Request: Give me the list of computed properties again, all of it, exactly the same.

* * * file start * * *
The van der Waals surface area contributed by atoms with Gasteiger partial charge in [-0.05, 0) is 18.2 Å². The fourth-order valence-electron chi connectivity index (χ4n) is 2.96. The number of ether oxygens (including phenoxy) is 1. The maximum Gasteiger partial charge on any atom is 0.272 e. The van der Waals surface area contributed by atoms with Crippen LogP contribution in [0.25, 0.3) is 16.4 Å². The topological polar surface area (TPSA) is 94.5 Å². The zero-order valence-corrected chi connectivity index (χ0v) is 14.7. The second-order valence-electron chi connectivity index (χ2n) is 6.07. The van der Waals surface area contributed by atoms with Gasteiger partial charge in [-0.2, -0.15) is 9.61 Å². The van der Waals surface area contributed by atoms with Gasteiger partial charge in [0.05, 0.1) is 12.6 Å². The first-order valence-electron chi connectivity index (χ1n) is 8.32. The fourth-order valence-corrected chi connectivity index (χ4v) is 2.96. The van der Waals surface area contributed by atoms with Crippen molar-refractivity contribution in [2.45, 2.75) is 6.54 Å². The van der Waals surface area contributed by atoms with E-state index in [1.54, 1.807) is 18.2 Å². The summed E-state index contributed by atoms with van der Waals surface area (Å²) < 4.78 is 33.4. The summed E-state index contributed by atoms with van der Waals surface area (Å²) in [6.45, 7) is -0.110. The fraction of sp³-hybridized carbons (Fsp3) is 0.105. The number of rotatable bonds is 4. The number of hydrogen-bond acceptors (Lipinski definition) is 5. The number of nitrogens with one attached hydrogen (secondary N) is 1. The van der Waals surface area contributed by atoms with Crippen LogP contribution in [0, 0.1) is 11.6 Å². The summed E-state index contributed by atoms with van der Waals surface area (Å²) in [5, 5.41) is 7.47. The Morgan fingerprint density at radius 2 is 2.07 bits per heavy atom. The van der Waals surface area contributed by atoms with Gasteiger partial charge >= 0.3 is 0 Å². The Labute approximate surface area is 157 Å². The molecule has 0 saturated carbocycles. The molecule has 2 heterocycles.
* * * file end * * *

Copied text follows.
The van der Waals surface area contributed by atoms with Gasteiger partial charge in [-0.05, 0) is 18.2 Å². The fourth-order valence-electron chi connectivity index (χ4n) is 2.96. The number of ether oxygens (including phenoxy) is 1. The maximum Gasteiger partial charge on any atom is 0.272 e. The van der Waals surface area contributed by atoms with Crippen LogP contribution in [0.25, 0.3) is 16.4 Å². The topological polar surface area (TPSA) is 94.5 Å². The zero-order valence-corrected chi connectivity index (χ0v) is 14.7. The second-order valence-electron chi connectivity index (χ2n) is 6.07. The van der Waals surface area contributed by atoms with Gasteiger partial charge in [-0.2, -0.15) is 9.61 Å². The van der Waals surface area contributed by atoms with Gasteiger partial charge in [0.05, 0.1) is 12.6 Å². The first-order valence-electron chi connectivity index (χ1n) is 8.32. The fourth-order valence-corrected chi connectivity index (χ4v) is 2.96. The van der Waals surface area contributed by atoms with Crippen molar-refractivity contribution in [2.45, 2.75) is 6.54 Å². The van der Waals surface area contributed by atoms with E-state index in [1.54, 1.807) is 18.2 Å². The summed E-state index contributed by atoms with van der Waals surface area (Å²) < 4.78 is 33.4. The summed E-state index contributed by atoms with van der Waals surface area (Å²) in [6.45, 7) is -0.110. The fraction of sp³-hybridized carbons (Fsp3) is 0.105. The number of rotatable bonds is 4. The number of hydrogen-bond acceptors (Lipinski definition) is 5. The number of nitrogens with one attached hydrogen (secondary N) is 1. The van der Waals surface area contributed by atoms with Crippen LogP contribution in [0, 0.1) is 11.6 Å². The summed E-state index contributed by atoms with van der Waals surface area (Å²) in [5, 5.41) is 7.47. The Morgan fingerprint density at radius 2 is 2.07 bits per heavy atom. The van der Waals surface area contributed by atoms with Gasteiger partial charge >= 0.3 is 0 Å². The Labute approximate surface area is 157 Å². The molecule has 0 saturated carbocycles. The molecule has 2 heterocycles.